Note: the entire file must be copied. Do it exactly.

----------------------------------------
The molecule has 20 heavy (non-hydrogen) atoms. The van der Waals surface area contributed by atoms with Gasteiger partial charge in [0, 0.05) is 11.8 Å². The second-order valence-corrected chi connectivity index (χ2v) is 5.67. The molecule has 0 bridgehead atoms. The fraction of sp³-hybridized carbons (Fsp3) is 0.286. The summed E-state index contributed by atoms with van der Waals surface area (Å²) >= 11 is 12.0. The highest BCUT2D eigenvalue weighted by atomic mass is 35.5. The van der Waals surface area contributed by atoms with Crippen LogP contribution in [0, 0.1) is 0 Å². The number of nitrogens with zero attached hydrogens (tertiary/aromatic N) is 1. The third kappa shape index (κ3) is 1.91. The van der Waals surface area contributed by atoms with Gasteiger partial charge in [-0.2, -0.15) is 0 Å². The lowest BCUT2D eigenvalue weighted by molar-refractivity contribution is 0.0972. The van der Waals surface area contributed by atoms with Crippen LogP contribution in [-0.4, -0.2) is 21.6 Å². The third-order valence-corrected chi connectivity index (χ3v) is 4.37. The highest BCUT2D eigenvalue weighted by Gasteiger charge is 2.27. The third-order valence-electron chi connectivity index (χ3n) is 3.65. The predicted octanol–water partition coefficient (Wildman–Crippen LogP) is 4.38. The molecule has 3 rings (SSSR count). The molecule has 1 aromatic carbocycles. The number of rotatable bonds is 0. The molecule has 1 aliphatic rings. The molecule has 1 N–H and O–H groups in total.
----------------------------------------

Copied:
The molecule has 20 heavy (non-hydrogen) atoms. The van der Waals surface area contributed by atoms with Gasteiger partial charge in [0, 0.05) is 11.8 Å². The second-order valence-corrected chi connectivity index (χ2v) is 5.67. The molecule has 0 bridgehead atoms. The fraction of sp³-hybridized carbons (Fsp3) is 0.286. The summed E-state index contributed by atoms with van der Waals surface area (Å²) >= 11 is 12.0. The highest BCUT2D eigenvalue weighted by atomic mass is 35.5. The van der Waals surface area contributed by atoms with Crippen LogP contribution in [0, 0.1) is 0 Å². The number of nitrogens with zero attached hydrogens (tertiary/aromatic N) is 1. The third kappa shape index (κ3) is 1.91. The van der Waals surface area contributed by atoms with Gasteiger partial charge in [-0.2, -0.15) is 0 Å². The lowest BCUT2D eigenvalue weighted by molar-refractivity contribution is 0.0972. The van der Waals surface area contributed by atoms with Crippen LogP contribution in [-0.4, -0.2) is 21.6 Å². The third-order valence-corrected chi connectivity index (χ3v) is 4.37. The highest BCUT2D eigenvalue weighted by Gasteiger charge is 2.27. The third-order valence-electron chi connectivity index (χ3n) is 3.65. The predicted octanol–water partition coefficient (Wildman–Crippen LogP) is 4.38. The molecule has 3 rings (SSSR count). The molecule has 1 aromatic carbocycles. The number of rotatable bonds is 0. The molecule has 1 aliphatic rings. The molecule has 1 N–H and O–H groups in total.